and power in his "magnificent and masculine grasp of men and things." Expansive not intensive, he developed no interior life but diffused himself over the exterior life. His poetry is of action, not of thought; he is as a mighty and valiant soldier, whom we seek on the field of battle, not in the school of the prophets.
Byron had it not at all. He is great, exceedingly great; but great as the expression of intense life and of such thought only as is the mere tool and weapon of life, never great as the expression of thought above and beneath life commanding and sustaining it. He had just ideality enough to shed a poetic glow upon powers and passions all essentially commonplace but very uncommonly vigorous, overflowing with the energy of daemonic possession—an energy most mysterious, but in itself most impatient of mysticism.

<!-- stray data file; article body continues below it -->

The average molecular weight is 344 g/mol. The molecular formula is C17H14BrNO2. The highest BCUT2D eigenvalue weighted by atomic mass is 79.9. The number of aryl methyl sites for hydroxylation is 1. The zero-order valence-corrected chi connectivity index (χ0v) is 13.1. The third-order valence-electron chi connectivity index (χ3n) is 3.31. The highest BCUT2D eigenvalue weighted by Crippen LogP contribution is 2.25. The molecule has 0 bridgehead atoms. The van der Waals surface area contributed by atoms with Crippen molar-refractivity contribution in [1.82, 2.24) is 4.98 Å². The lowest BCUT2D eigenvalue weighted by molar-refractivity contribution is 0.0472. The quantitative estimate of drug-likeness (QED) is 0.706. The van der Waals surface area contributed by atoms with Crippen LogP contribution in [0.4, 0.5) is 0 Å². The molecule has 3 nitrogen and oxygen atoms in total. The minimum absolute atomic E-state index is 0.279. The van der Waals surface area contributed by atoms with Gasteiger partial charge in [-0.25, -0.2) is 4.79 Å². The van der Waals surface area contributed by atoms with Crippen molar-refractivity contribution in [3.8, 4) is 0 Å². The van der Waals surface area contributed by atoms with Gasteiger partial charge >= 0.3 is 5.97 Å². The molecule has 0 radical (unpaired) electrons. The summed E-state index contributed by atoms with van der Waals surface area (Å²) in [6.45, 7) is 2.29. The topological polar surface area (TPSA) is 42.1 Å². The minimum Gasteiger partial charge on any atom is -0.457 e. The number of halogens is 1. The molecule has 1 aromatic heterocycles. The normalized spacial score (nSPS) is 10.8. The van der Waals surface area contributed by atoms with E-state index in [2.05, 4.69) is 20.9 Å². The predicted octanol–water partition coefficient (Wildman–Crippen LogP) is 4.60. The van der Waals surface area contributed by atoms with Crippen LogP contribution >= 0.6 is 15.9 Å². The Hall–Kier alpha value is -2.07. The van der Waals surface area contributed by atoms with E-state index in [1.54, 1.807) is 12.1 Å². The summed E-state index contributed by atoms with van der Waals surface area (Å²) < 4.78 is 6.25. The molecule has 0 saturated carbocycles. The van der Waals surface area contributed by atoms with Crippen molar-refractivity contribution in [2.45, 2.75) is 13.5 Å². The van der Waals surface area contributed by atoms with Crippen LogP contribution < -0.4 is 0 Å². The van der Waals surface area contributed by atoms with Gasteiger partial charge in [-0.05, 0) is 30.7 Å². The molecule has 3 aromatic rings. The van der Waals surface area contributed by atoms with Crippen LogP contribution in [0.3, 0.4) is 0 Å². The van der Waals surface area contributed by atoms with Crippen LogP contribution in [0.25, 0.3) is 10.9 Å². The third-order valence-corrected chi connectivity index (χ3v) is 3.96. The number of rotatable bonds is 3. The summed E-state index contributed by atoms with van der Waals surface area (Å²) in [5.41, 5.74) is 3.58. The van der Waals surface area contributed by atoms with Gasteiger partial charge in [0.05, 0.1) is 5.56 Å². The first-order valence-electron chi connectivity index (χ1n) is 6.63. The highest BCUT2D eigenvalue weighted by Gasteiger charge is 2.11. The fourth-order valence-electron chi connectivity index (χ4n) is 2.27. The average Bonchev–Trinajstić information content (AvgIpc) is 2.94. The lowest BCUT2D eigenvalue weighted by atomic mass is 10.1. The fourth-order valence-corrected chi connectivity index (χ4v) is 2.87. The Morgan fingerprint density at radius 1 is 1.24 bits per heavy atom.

Keats, who shall dare to judge? I doubt not that everything pure and beautiful would have had its season in him who, dying at twenty-four, wrote Hyperion a few years after Endymion. But this plastic genius would have proceeded in triumphant transmigrations through all fairest forms ere it could have found eternal tranquillity in the soul of all form. Had he been spared, all analogies, I think, point to this end. Shelley possessed, or rather was possessed by, this simplicity to the uttermost. Although he and Keats were twin-brothers, Greeks of the race of the gods, their works do not resemble but complement each other. The very childlike lisp which we remarked in Blake is often observable in the voice of Shelley, consummate singer as he was. The lisp is, however, not always that of a child; it is on several occasions that of a missionary seeking to translate old thoughts from his rich and exact